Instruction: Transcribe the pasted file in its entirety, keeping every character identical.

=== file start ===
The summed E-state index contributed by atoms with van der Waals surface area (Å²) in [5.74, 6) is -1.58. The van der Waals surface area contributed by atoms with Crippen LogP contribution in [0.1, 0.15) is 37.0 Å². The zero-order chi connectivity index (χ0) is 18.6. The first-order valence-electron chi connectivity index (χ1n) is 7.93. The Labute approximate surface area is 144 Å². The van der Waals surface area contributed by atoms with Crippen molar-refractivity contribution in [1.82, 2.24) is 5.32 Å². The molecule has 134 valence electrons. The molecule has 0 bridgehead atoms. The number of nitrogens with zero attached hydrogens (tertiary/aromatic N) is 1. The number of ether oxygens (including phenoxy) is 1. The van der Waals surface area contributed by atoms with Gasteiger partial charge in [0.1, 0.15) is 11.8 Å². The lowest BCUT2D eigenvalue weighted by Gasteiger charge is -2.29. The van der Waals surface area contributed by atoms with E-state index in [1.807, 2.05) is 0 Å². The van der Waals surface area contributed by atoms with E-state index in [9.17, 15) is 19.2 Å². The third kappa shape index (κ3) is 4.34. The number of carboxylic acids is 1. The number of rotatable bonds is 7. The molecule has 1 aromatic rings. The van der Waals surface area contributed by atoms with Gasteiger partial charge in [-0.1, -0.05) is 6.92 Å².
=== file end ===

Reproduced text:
The summed E-state index contributed by atoms with van der Waals surface area (Å²) in [5.74, 6) is -1.58. The van der Waals surface area contributed by atoms with Crippen LogP contribution in [0.1, 0.15) is 37.0 Å². The zero-order chi connectivity index (χ0) is 18.6. The first-order valence-electron chi connectivity index (χ1n) is 7.93. The Labute approximate surface area is 144 Å². The van der Waals surface area contributed by atoms with Crippen molar-refractivity contribution in [1.82, 2.24) is 5.32 Å². The molecule has 134 valence electrons. The molecule has 0 bridgehead atoms. The number of nitrogens with zero attached hydrogens (tertiary/aromatic N) is 1. The number of ether oxygens (including phenoxy) is 1. The van der Waals surface area contributed by atoms with Gasteiger partial charge in [0.1, 0.15) is 11.8 Å². The lowest BCUT2D eigenvalue weighted by Gasteiger charge is -2.29. The van der Waals surface area contributed by atoms with E-state index in [1.807, 2.05) is 0 Å². The van der Waals surface area contributed by atoms with E-state index in [9.17, 15) is 19.2 Å². The third kappa shape index (κ3) is 4.34. The number of carboxylic acids is 1. The number of rotatable bonds is 7. The molecule has 1 aromatic rings. The van der Waals surface area contributed by atoms with Gasteiger partial charge in [-0.1, -0.05) is 6.92 Å².